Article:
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FFT does exactly what you are after. For example, in Python:

import numpy as np
import matplotlib.pyplot as plt
import scipy.fftpack as fft
from __future__ import division

# Number of samples
N = 500
# Sampling frequency
fs = 1000
# Fundamental frequency
f0 = 50

t = np.linspace(0, N/fs, N)
tone = np.sin(f0 * 2*np.pi*t)

# The signal after waveshaping
y = tone + 3 * tone**3 + 2 * tone**7

yf = fft.fft(y)
xf = np.linspace(0.0, 1/(2/fs), N/2)

fig, ax = plt.subplots()
ax.plot(xf, np.abs(yf[:N//2]))
plt.show()

That script is using the polynomial $x+3x^3+2x^7$ (arbitrarily).

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  • $\begingroup$ I tried it in Matlab and i got the correct result. Thanks $\endgroup$ – antwoord Sep 8 '18 at 13:37
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    $\begingroup$ @antwoord No problem! If this solved your problem, please mark it as accepted so it can help future readers. $\endgroup$ – Tendero Sep 8 '18 at 13:39
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I'ld like to provide an alternative frequency domain derivation for the discrete-time spectrum of memoryless polynomial nonlinearities for inputs of the form $x[n] = A \cos(\omega_0 n)$, which would complement the time domain derivation provided by RBJ. As revelaed, it's longer to describe but shorter to compute.

Assume a sufficiently oversampled sinusoidal input signal : $$x[n] = A \cos(\omega_0 n) ~~~,~~~\text{ for } -\infty < n < \infty$$

We are interested in the spectral representation of the signal $y_m[n]$ defined with the following nonlinearity : $$ \boxed{ y_m[n] =\left( x[n] \right)^m }$$

Since, multiplication in the time domain transforms into convolution in the frequency domain

$$f[n] g[n] \longleftrightarrow \frac{1}{2\pi} F(\omega) \star G(\omega) $$ we have the following relationship between the DTFT of $y_k[n]$ and the DTFT of $x[n]$ , which is induced for $k=1,2,3,m$

\begin{align} y_1[n] = x[n] \implies Y_1(\omega) &= X(\omega) \\ y_2[n] = x^2[n] \implies Y_2(\omega) &= \left( \frac{1}{2\pi} \right) X(\omega) \star X(\omega) \\ y_3[n] = x^3[n] \implies Y_3(\omega) &= \left( \frac{1}{2\pi} \right)^2 X(\omega) \star X(\omega) \star X(\omega) \\ ... \\ y_m[n] = x^m[n] \implies Y_m(\omega) &= \left( \frac{1}{2\pi} \right)^{m-1} \underbrace{ X(\omega) \star ... \star X(\omega)}_{m-1 \text{ times}} \\ \end{align}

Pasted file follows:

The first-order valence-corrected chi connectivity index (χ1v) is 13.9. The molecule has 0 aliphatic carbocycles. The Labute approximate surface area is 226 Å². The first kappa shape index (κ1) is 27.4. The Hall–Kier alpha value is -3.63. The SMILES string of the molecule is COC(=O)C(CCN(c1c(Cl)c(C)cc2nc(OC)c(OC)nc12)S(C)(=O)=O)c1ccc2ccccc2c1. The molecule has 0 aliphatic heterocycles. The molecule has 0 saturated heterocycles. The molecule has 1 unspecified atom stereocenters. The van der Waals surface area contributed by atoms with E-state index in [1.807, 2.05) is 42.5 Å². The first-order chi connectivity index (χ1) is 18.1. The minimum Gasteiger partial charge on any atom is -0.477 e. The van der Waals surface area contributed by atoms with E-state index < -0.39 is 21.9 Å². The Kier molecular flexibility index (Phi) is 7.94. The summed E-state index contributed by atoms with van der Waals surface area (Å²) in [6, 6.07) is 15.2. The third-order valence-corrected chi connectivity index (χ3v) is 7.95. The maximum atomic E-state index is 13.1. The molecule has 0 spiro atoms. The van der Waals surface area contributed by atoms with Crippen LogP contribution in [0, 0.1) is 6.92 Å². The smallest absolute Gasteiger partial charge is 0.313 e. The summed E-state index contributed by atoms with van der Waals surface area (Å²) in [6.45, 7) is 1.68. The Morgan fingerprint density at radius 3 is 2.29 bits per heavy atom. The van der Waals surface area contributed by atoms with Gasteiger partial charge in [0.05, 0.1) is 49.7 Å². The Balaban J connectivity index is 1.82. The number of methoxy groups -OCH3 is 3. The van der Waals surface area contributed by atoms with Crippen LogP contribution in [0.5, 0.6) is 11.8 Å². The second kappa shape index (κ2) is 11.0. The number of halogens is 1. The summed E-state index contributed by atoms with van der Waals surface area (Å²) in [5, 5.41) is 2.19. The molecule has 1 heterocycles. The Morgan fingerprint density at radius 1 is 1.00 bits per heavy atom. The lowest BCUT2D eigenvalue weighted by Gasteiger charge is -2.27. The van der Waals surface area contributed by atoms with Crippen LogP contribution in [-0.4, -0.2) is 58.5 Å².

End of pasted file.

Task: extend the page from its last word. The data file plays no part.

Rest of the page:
where $Y_k(\omega) = DTFT\{y_k[n]\}$ as expected.

The above derivation simply suggests the following recursive relation $$ \boxed{ Y_{m+1}(\omega) = \frac{1}{2\pi} Y_m(\omega) \star X(\omega) }$$

Furthermore recognising the DTFT of $x[n]$ as $$X(\omega) = A \pi \left[~~~ \delta(\omega + \omega_0) ~~ + ~~~ \delta(\omega - \omega_0) ~~~\right]$$

The recursion for $Y_{m+1}(\omega)$ becomes like this: first left shift $Y_m(\omega)$ by $\omega_0$, then right shift $Y_m(\omega)$ by $\omega_0$ and add the two (and multiply by $ {A\pi}/{2\pi} =A/2$).

Based on this procedure, the following figure-1 is obtained for the spectrum of $y_m[n] = x^m[n] = \left(A \cos(\omega_0 n) \right)^m$ for the values $m=1,2,3$.

enter image description here

In the figure-1, the impulse weights are shown as integers, omitting the $(A/2)^m$ weighting, so that the binomial nature of them are revealed. By the visual inspection of this figure, one can arrive at the following closed form expression for $Y_m(\omega)$ :

$$\boxed{ Y_m(\omega) = 2\pi ( \frac{A}{2} )^m \sum_{k=0}^{m} {m \choose k} \delta(\omega + m \omega_0 - 2\omega_0 k) }$$ where $k=0$ indicates the leftmost impulse at $\omega = -m \omega_0$ and $k=m$ indicates the rightmost one at $\omega = m \omega_0$, and between two consecutive impulses is a distance of $2 \omega_0$.

This closes the first part of the problem, which shows the closed form spectrum expression for a single term of the form $y[n] = x^m[n]$ when $x[n]$ is $A \cos(\omega_0 n)$.

Extending it to include the general polynomial sum of order $m$, as did RBJ, we have : $$ y[n] = P_K(x[n]) = a_0 x^0[n] + a_1 x^1[n] + a_2 x^2[n] + ... + a_K x^K[n] = \sum_{r=0}^{K} a_r x^r[n] $$

Indeed $Y(\omega)$ can trivially be extended by utilizing the linearity of the DTFT. Thus we can immediately conclude the result as:

$$\boxed{ Y(\omega) = \sum_{r=0}^{K} a_r Y_r(\omega) = \sum_{r=0}^{K} a_r \left( 2\pi ( \frac{A}{2} )^r \sum_{k=0}^{r} {r \choose k} \delta(\omega + r \omega_0 - 2\omega_0 k) \right) }$$

Yet, however, one also wishes to explicitly compute the impulse weights $B_k$ for each impulse $B_k \delta(\omega - k\omega_0)$ located at the frequency $\omega = k \omega_0$ so that the spectrum $Y(\omega)$ is expressed as

$$ Y(\omega) = \sum_{k=-K}^{K} B_k \delta(\omega - k \omega_0) $$

To do so requires to divide the indices $k$ into even and odd values and to perform two independent summations as did RBJ in his answer. However, I would like to make a simple trick and compute the weights in a single formula.

For this purpose first, I have modified the spectrum $Y_m(\omega)$ of $y_m[n]$ as in the figure-2:

enter image description here